While your wording is somewhat ambiguous, the answer is a resounding "no" for both possible senses of the word taste. To avoid confusion, I will use the word taste for only the sensation of sweet/salty/sour/bitter/umami, as in "tastes slightly salty", and the word flavor for what we perceive when we eat a given food, as in "tastes of strawberries".
Starting with the sense I think you meant: flavor.
This is a highly complex sense involving many different types of receptors.
- The main ones responsible for flavor are the smell receptors. Every human has receptors for several thousand molecules, and the set of those receptors varies somewhat between individuals. Alone the task of recreating the exact combination of molecules which create the smell of a single food is impossible (usually the full list of molecules is not known anyway).
And if you want a perfect match, you also would need to include
- the receptors for taste (the five I mentioned above)
- the receptors for temperature. While every given food can be eaten at a different temperature, there are cross-communication effects both on the level of the receptors in the mouth (e.g. sucrose loses a lot of its sweetness if consumed very cold) and on the level of the brain (you might not recognize beer if somebody served it to you piping hot, because you are not accustomed to tasting it in this context)
- the receptors for touch - texture is an inseparable part of the flavor experience
- the receptors for fat - we don't usually notice their contribution, but they exist in our mouths and participate both in the experience of taste and the feeling of satiety
- the receptors for pain - relevant for hot/spicy foods
- previous knowledge/priming of what you are going to taste. It may come as a surprise to you, but we are not all that good at recognizing flavors. I have seen manufacturers create a "guessing game" by releasing new flavors short-term and have the customers send their guesses to win a prize. While I have never sent a letter, I have tried such "mystery flavors" and usually had no idea which flavor it is supposed to be. And while these are artificial flavors with a very limited complexity (see below), first they include the most characteristic smell of the real thing, and second, I am pretty certain that if I ask an average person to close their eyes and feed them a small piece of a typical supermarket-issue fruit, most will have difficulty recognizing it.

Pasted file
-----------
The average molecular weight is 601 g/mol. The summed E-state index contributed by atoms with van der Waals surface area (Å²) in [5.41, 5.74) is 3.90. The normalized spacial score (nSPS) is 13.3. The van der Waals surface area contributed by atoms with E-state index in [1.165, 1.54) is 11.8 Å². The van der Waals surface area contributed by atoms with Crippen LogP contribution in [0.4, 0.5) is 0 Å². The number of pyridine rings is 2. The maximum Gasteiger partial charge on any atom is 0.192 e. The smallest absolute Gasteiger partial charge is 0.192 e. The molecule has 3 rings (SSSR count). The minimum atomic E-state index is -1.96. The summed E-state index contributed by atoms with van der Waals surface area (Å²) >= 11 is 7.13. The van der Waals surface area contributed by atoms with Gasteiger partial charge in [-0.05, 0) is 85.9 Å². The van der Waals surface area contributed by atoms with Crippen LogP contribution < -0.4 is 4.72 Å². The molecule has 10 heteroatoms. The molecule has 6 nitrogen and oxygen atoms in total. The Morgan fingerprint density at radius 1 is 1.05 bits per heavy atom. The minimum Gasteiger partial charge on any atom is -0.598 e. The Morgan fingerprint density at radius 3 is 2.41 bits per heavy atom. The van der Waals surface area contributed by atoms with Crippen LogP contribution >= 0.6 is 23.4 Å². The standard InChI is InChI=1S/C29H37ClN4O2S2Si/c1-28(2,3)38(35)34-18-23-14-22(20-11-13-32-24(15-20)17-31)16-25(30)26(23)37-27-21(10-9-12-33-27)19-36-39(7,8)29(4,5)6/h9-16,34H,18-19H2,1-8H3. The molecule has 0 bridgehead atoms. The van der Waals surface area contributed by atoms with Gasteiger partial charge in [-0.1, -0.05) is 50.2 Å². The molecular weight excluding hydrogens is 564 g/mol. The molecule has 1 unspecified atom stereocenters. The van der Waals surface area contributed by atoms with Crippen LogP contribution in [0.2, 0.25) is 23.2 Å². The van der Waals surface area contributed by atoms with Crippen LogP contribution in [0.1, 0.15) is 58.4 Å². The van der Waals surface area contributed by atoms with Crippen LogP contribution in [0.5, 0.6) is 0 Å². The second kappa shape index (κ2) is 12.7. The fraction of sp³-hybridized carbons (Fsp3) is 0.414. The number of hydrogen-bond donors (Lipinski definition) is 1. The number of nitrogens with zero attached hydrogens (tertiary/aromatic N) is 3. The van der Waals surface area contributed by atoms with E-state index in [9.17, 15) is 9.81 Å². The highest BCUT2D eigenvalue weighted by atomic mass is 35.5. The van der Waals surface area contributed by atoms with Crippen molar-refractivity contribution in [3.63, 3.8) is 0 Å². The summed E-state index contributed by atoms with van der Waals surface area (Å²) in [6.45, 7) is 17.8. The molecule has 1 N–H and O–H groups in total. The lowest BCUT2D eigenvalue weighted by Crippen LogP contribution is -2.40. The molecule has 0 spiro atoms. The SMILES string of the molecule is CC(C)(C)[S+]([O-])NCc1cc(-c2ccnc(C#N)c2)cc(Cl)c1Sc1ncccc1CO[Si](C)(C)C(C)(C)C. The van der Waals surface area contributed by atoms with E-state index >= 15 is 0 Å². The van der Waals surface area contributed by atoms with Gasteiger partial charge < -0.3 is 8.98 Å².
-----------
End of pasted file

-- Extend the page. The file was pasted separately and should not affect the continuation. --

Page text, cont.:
Of course, you don't have to create an exact match to invoke an association of a given flavor, this is how foods with artificial flavoring "work". They tend to contain 3-4 of the most prominent smell molecules of the given food (a single one in the cheapest case), roughly match the flavor direction of the original (I have never seen somebody put strawberry flavoring in pringles-style chips - but note that you don't want a perfect match, nobody would want a candy that has the sweetness levels of a real strawberry) and the rest - and it is a big rest - is labeling, to give you the knowledge mentioned above.
So, to the second sense of the word: taste in the strict sense.
This is also impossible, simply because there is no "rawest chemical form" of any of the five tastes. See this older question for more background. Each of the taste receptors can be triggered by different molecules, and produces a different taste profile - the bitterness of quinine tastes very different from the bitterness of bitrex, for example. You cannot even use one kind of bitter to imitate another kind of bitter - so you certainly cannot match any possible combination of the five. The best you can do is to do is a very rough imitation, which will lack all nuances.